Readings in the History of Education eBook

This eBook from the Gutenberg Project consists of approximately 163 pages of information about Readings in the History of Education.
A city, forsooth, suitable, quiet, and safe, becomingly adorned with noted monasteries, fraternities, cloisters, and homes of the Mendicant Friars and other devout religious bodies; with an overflowing population of mild-dispositioned, obedient, and devout people; [a city] fit also because of its varied supply of food and other things adapted to the needs of the human race; prosperous and well-disposed, situated on fertile soil, and near the sea, so that students, and merchants as well, can more readily and easily come together there from almost all parts of the world.

The King grants to the university—­in order to establish its prestige—­all the privileges granted by royal authority to any other university in France: 

And, that the Doctors, Licentiates, Bachelors, students, and dependents of the aforesaid university, and their households and domestic servants, may be able the more freely and quietly to devote themselves to letters and scholastic deeds, we will, by our royal authority and plenary power, bestow upon these same Doctors, Licentiates, Bachelors, students, dependents, households, and domestic servitors, such and similar privileges, franchises, and liberties as have been granted, given, and bestowed by our predecessors the kings of France upon the rest of the universities of our kingdom.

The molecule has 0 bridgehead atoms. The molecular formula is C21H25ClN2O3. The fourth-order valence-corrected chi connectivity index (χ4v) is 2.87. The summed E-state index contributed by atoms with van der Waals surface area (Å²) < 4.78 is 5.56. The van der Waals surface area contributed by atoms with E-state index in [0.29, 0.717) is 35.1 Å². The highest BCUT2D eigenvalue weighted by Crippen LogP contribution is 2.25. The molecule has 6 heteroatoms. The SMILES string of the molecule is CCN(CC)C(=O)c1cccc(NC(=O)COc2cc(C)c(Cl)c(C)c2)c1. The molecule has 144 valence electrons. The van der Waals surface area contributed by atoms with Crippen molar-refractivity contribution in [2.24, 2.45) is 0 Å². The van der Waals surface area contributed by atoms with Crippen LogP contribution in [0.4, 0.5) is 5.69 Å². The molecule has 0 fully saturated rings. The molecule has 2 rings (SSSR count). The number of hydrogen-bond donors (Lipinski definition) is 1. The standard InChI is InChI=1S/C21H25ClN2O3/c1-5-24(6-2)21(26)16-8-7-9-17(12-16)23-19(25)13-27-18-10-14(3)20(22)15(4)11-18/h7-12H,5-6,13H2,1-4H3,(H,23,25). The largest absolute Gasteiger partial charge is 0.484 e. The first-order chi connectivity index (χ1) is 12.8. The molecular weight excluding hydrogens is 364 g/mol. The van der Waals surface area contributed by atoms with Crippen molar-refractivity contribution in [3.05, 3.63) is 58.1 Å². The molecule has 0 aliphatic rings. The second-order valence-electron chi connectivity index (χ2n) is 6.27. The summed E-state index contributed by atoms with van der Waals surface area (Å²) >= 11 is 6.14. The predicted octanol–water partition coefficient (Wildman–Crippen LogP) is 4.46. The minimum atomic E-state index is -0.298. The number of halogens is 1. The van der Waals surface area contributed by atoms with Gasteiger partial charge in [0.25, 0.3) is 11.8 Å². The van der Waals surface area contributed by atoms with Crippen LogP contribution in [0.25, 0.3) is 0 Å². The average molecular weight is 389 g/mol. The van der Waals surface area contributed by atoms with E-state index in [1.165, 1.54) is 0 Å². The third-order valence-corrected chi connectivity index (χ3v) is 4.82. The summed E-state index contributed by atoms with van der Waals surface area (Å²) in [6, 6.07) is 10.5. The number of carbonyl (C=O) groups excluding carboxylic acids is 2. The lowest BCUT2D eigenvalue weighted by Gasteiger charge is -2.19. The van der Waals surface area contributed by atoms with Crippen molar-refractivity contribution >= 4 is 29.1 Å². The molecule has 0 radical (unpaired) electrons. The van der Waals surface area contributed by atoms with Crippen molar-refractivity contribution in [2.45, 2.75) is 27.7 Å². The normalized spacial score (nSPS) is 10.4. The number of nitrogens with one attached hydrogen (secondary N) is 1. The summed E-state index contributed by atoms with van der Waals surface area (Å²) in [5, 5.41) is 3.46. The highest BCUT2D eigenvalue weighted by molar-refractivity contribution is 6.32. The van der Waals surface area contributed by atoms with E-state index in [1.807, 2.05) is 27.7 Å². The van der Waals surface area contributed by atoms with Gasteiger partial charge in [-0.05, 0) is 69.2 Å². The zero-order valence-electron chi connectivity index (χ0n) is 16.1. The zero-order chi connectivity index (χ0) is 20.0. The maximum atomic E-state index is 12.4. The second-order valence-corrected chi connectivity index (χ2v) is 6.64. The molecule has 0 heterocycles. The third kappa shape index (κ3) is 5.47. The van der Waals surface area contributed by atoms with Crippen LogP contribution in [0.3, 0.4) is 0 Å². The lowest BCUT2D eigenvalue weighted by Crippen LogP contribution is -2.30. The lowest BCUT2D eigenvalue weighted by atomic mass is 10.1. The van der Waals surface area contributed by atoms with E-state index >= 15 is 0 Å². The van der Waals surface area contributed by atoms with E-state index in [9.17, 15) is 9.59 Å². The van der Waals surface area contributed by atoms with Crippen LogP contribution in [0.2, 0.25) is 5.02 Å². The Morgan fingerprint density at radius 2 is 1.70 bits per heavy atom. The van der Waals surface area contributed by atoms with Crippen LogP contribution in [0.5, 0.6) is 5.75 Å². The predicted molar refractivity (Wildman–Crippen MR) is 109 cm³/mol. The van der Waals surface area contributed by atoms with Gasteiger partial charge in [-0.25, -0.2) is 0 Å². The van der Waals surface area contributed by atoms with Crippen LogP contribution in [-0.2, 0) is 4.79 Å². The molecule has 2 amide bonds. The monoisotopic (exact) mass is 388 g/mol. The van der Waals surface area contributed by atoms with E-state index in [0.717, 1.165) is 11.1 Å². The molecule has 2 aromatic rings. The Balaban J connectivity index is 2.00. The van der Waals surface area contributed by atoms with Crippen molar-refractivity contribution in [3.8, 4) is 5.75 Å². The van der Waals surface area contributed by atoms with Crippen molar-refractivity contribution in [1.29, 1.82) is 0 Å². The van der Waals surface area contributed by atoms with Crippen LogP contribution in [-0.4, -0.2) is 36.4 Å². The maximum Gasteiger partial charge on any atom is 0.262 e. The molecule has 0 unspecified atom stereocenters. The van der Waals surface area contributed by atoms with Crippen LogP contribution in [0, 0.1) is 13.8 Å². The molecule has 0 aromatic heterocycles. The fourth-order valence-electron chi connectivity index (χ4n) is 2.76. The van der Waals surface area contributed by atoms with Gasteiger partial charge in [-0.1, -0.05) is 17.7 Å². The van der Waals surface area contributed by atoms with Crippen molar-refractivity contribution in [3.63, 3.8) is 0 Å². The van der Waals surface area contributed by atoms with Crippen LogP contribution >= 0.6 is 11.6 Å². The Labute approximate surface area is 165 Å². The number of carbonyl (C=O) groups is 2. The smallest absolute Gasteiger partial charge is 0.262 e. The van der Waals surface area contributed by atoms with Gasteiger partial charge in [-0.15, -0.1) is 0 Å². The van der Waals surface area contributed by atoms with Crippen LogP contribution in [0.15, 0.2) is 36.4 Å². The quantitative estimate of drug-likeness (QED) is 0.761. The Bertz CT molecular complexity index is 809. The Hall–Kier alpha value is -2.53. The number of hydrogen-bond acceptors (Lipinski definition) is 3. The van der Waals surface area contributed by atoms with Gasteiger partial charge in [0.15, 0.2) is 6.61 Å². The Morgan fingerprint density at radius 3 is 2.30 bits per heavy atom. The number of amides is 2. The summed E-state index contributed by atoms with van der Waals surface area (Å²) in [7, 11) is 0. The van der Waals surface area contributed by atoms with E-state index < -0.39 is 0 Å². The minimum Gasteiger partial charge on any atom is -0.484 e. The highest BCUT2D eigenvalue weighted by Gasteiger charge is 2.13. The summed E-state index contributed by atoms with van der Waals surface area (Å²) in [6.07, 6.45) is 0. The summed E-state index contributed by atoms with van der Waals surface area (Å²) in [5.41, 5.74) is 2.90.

The king grants in particular the usual privilege of a special judge for cases affecting members of the university: 

And as Conservator of these [privileges] henceforth, we depute and appoint our Bailiff of Caen now in office, and his successors or whoever may hold that office; and to him we commit and consign by these present letters the hearing, determination, and final decision of cases and real actions [cases relating to conveyances of property] relating to persons and property, against all persons whatsoever who may be staying in our said Duchy of Normandy, or who may possess property there, either ecclesiastical or secular, if any action arises with regard to them, whether of offence or defence.
We command our justiciaries and officers, or those holding their places, one and all, to obey and to support efficiently the said Bailiff, the Conservator, or whoever holds his place, in the matters prescribed above, and such as are connected therewith.  And that the foregoing regulations may acquire strength and firmness we have caused the present letters to be secured by the affixing of our seal.[56]


[Footnote 4:  History of my Calamities, l.c. p. 4.]

[Footnote 5:  McCabe, Abelard, pp. 75, 76, 78.]

[Footnote 6:  l.c.. p. 82.]

[Footnote 7:  l.c. p. 89.]

[Footnote 8:  Ouvrages Inedits d’ Abelard, ed.  V. Cousin, p. 16.]

[Footnote 9:  Sic et Non, CLVI.  The Latin text of this book is printed in Ouvrages Inedits d’ Abelard, ed.  V. Cousin.]

Project Gutenberg
Readings in the History of Education from Project Gutenberg. Public domain.
Follow Us on Facebook